Sounds of a Global Drumbeat: Increasing Diversity of AACSB Member Schools
Posted May 08, 2018 by Timothy Mescon
- Executive Vice President and Chief Officer, Europe, the Middle East, and Africa - AACSB International
I had the pleasure of writing this post from Honolulu, Hawaii—the site of AACSB’s 2018 International Conference and Annual Meeting (ICAM). This stunning 50th state of the United States is a remarkable melting pot of cultures, languages, and customs reflective as a microcosm of the richness of diversity and inclusion at AACSB. Over 1,100 colleagues gathered from more than 60 countries and territories to share best practices, insights, research, and teaching relating to continuous improvement and high quality in business education.
This same diversity is increasingly reflected in the growth of regional members. Now, some three and a half years after the opening of AACSB’s Europe, Middle East, and Africa (EMEA) office in Amsterdam, 63 countries and territories are represented in membership across the EMEA region. Specifically, 448 educational members are now represented in the region. While these numbers are worth celebrating, and the EMEA team has worked tirelessly to build an engaged and impactful membership in our region, we realize there is still a great deal of work to do.
What has excited me so much about recent membership activity is the diversity of countries engaged. In our most recent membership commitments, team members connected with business schools in seven different countries including the following:
- Université Tunis Carthage, Tunisia
- Amsterdam University of Applied Science, the Netherlands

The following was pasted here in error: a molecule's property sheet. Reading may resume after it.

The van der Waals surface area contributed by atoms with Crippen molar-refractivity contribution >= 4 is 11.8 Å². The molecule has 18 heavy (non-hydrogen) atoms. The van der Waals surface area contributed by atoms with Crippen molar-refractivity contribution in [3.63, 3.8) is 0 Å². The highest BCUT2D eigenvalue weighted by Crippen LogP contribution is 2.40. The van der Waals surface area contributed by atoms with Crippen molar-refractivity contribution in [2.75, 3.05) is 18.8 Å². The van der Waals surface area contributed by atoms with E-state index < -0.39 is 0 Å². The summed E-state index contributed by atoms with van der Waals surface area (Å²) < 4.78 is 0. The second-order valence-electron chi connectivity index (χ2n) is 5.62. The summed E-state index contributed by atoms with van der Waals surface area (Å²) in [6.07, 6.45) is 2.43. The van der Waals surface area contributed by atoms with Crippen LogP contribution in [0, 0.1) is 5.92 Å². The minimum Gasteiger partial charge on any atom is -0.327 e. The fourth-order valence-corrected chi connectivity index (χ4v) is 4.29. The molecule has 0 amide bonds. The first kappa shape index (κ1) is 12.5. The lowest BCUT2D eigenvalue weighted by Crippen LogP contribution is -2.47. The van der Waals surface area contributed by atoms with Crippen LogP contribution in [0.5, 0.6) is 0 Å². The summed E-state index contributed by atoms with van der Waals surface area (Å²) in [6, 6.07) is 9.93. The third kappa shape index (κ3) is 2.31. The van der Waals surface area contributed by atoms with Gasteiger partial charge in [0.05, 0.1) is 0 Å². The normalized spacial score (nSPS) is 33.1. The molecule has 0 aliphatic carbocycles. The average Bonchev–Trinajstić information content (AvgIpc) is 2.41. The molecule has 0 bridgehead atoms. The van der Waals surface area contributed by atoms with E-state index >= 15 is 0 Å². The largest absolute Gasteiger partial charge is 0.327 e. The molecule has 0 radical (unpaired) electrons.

- Beirut Arab University, Lebanon
- Al Yamamah University, Saudi Arabia
- WSB University, Poland
- The University of Georgia, Georgia
- Alfred Nobel University, Ukraine
This diversity of institutions spans public and private, large and small, urban and rural—not to mention the incredible mix of regions. To many current and potential member schools, this is one of the great added values of AACSB membership. What is equally powerful is the fact that these institutions offer programs in a variety of languages. Many people may not realize that AACSB is “agnostic” regarding the language of instruction. Consistent with our focus on institutional mission, the language of instruction is determined by the business school and is directly aligned with the vision, mission, and values of the faculty. Part of the great richness of our organization is the breadth of membership and the diversity of schools now representing over 100 countries and territories worldwide.
Our newest member school, Alfred Nobel University in Dnipro, Ukraine, is a wonderful example. The business school has embarked on a decidedly global mission and strategy. In January of this year, master’s students of the Department of International Finance, Accounting, and Taxation started their dual degree studies in Sopot University of Applied Sciences in Poland under the agreement between the two institutions. Under this project, financed by the European Commission, students receive a scholarship under the “two diplomas” program—an international educational program that grants students both Polish and Ukrainian degrees.
As a further indication of its global gusto, Alfred Nobel University just celebrated Zimbabwe Independence Day, and next month the university will celebrate a unification day of students from Europe, Asia, Africa, and Latin America. Through these examples implemented by just one institution, you can hear the beat of a global drum that resonates throughout AACSB, and how our fantastic international footprint enhances the perspective and the connectivity opportunities for the business school at Alfred Nobel University.
We applaud all of our members. But we are truly energized by the increasingly growing diversity of interest in AACSB in our 102nd year. We look forward to celebrating this continued growth at next year’s ICAM, held in the EMEA region in Edinburgh, Scotland.
Follow Timothy Mescon on Twitter @timmescon.